Emerging market shares fell on Monday as uncertainty over the United States and China reaching a trade deal anytime soon and dismal growth data from major economies kept investors on the sidelines. "We are indeed in a wait-and-see mode ahead of those talks, maybe an interim deal will be discussed, maybe not, it's still too close to call," said Jakob Christensen, head of EM research at Danske Bank. MSCI's index for emerging market stocks fell 0.3% led by mainland Chinese shares.
The major Asia Pacific stock indexes are mostly higher in the wake of interest rate and policy decisions from the U.S. Federal Reserve and the Bank of Japan.
Crude oil prices plunged on Tuesday after the Saudi energy minister said the kingdom’s oil supply will soon be back online. The drop in crude oil prices spread weakness throughout the Asia Pacific region on Wednesday.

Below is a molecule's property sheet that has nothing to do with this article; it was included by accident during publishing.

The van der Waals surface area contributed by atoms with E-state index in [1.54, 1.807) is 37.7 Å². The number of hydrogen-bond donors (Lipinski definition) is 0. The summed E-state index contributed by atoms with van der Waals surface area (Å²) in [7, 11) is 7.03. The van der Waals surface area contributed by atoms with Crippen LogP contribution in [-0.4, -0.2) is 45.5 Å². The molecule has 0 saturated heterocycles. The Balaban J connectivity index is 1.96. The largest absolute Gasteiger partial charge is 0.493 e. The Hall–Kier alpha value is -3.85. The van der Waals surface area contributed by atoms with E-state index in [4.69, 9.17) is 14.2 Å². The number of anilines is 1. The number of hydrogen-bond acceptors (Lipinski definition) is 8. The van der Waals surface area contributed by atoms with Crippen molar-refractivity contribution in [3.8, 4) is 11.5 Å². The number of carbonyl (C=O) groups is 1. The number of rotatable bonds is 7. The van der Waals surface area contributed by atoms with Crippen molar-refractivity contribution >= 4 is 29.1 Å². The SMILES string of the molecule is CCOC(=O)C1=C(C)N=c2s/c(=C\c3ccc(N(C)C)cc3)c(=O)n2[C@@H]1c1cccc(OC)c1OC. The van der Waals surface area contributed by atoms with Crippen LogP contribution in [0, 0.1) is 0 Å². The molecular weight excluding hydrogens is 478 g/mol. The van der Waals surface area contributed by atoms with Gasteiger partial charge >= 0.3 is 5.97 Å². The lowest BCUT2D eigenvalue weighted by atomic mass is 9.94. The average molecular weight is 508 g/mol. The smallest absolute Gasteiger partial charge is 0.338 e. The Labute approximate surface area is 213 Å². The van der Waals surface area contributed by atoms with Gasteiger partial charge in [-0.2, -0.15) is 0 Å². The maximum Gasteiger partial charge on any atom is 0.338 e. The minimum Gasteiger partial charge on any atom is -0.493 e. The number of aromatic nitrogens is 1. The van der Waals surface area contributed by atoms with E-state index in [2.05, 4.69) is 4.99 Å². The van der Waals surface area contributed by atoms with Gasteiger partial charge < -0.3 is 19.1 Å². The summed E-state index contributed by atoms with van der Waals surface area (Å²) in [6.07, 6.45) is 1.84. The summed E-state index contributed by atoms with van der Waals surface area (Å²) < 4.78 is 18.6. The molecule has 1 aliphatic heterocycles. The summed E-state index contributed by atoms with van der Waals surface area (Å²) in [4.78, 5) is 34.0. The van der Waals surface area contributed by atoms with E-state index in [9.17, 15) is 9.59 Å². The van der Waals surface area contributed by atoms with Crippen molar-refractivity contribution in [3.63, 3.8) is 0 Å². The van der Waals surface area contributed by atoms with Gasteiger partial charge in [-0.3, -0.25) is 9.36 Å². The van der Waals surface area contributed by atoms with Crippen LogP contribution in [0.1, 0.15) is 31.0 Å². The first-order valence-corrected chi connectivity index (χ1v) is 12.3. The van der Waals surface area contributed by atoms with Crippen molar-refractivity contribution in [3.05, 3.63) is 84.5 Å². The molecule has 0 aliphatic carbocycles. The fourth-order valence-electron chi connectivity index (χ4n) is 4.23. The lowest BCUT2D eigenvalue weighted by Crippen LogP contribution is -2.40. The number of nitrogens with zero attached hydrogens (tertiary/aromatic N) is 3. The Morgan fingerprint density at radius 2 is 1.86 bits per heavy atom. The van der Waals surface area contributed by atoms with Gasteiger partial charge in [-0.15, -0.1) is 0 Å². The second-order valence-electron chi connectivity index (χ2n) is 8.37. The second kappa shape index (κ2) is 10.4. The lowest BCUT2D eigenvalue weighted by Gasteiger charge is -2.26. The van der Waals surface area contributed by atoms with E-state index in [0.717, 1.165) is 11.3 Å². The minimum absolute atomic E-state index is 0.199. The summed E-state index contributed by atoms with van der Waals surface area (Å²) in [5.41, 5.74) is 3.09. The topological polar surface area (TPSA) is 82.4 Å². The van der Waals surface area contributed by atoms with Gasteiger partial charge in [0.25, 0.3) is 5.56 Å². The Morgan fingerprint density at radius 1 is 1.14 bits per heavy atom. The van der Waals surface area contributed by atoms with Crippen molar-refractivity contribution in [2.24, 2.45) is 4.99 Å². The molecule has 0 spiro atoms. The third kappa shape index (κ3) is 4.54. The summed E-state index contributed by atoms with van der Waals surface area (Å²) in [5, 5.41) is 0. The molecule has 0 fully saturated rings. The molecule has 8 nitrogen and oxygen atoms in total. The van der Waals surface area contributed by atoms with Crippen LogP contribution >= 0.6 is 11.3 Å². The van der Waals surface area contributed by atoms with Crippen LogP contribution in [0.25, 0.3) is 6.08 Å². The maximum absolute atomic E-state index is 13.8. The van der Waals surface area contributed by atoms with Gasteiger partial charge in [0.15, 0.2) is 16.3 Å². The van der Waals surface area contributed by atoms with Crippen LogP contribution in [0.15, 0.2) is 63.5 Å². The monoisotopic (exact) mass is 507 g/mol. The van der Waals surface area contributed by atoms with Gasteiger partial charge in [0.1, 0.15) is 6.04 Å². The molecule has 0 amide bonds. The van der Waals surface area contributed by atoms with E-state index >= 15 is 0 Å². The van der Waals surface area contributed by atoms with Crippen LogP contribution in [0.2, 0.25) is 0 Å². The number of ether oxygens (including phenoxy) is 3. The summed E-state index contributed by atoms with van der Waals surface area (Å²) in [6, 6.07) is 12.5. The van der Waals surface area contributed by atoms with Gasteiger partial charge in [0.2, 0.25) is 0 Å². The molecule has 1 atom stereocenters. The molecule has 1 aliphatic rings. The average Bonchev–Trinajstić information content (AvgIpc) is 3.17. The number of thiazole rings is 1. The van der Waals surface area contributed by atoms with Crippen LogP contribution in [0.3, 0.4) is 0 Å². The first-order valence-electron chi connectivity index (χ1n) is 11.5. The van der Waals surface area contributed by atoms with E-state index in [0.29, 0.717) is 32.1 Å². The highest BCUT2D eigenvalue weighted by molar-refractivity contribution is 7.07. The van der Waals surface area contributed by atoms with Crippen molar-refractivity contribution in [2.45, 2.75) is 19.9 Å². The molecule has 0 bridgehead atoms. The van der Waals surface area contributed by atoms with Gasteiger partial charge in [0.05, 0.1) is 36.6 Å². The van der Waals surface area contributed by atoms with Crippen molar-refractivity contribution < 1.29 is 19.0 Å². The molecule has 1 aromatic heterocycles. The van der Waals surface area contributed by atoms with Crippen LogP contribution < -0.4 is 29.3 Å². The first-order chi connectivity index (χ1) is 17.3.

(Bloomberg) -- Treasuries rallied and stocks eked out a gain a day before the Federal Reserve is expected to cut interest rates. Oil plunged as Saudi Arabia restarted the plant damaged in a weekend attack.Crude gave back some of Monday’s 15% surge as Saudi officials said they had restored just under half the output lost at the Abqaiq plant, one of the world’s biggest oil facilities. The S&P 500 Index posted a small advance, with dividend paying real-estate shares faring best. Ten-year Treasury yields fell toward 1.8% and the dollar weakened after the New York Fed took action to calm money markets, injecting billions in cash to quell a surge in short-term rates that was threatening to drive up borrowing costs for companies and consumers.As U.S. policy makers get ready to decide interest rates, investors are also trying to gauge the risk of a potential oil shortage weighing on a global economy that already seemed to be slowing down. Meanwhile, concerns linger about trade tensions, with U.S. and Chinese working-level negotiators set to resume talks in the next week, before a meeting of top officials in October.The Saudi attack has reminded investors about the risks of geopolitical tensions escalating, according to Nela Richardson, an investment strategist at Edward Jones in St. Louis.“We’ve pointed to U.S. trade escalation, we’ve pointed to Brexit, but we’ve seen that over the course of the last two years, unexpected triggers of risk can pop up,” she said. “And we don’t always know where that’s going to come from.”The Stoxx Europe 600 edged lower. Equities in Shanghai and Hong Kong slid after China’s central bank disappointed investors when it refrained from lowering a key interest rate. Italian bonds fell after former Prime Minster Matteo Renzi left the Democratic Party, raising the prospect of further government instability. Emerging-market stocks headed for their first decline in five sessions.These are some key events to keep an eye on this week:The Federal Reserve is widely expected to lower U.S. interest rates in response to slowing global economic growth and muted inflation. Chairman Jerome Powell will hold a post-decision press conference Wednesday.The Bank of Japan monetary policy decision is on Thursday, followed by a briefing from Governor Haruhiko Kuroda.Bank Indonesia and Bank of England also decide policy on Thursday.Australia jobs figures are out Thursday.Friday is quadruple witching day for U.S. markets. When the quarterly expiration of futures and options on indexes and stocks occurs on the same day, surging volatility and trading can follow.Here are the main moves in markets:StocksThe S&P 500 Index rose 0.2% at the close of trading in New York.The Stoxx Europe 600 Index slid less than 0.1%.The Shanghai Composite Index declined 1.7%.CurrenciesThe Bloomberg Dollar Spot Index fell 0.2%.The British pound rose 0.6% to $1.25.The Japanese yen was little changed at 108.16 per dollar.The euro rose 0.7% to $1.1072.BondsThe yield on 10-year Treasuries declined four basis points to 1.8%.Germany’s 10-year yield rose one basis point to -0.48%.Britain’s 10-year yield was little changed at 0.69%.CommoditiesGold climbed 0.3% to $1,503.13 an ounce.WTI crude dropped 6.1% to $59.06 a barrel.\--With assistance from Gregor Stuart Hunter, Andreea Papuc and Laura Curtis.To contact the reporters on this story: Vildana Hajric in New York at email@example.com;Brendan Walsh in Austin at firstname.lastname@example.orgTo contact the editors responsible for this story: Samuel Potter at email@example.com, ;Jeremy Herron at firstname.lastname@example.org, Brendan Walsh, Todd WhiteFor more articles like this, please visit us at bloomberg.com©2019 Bloomberg L.P.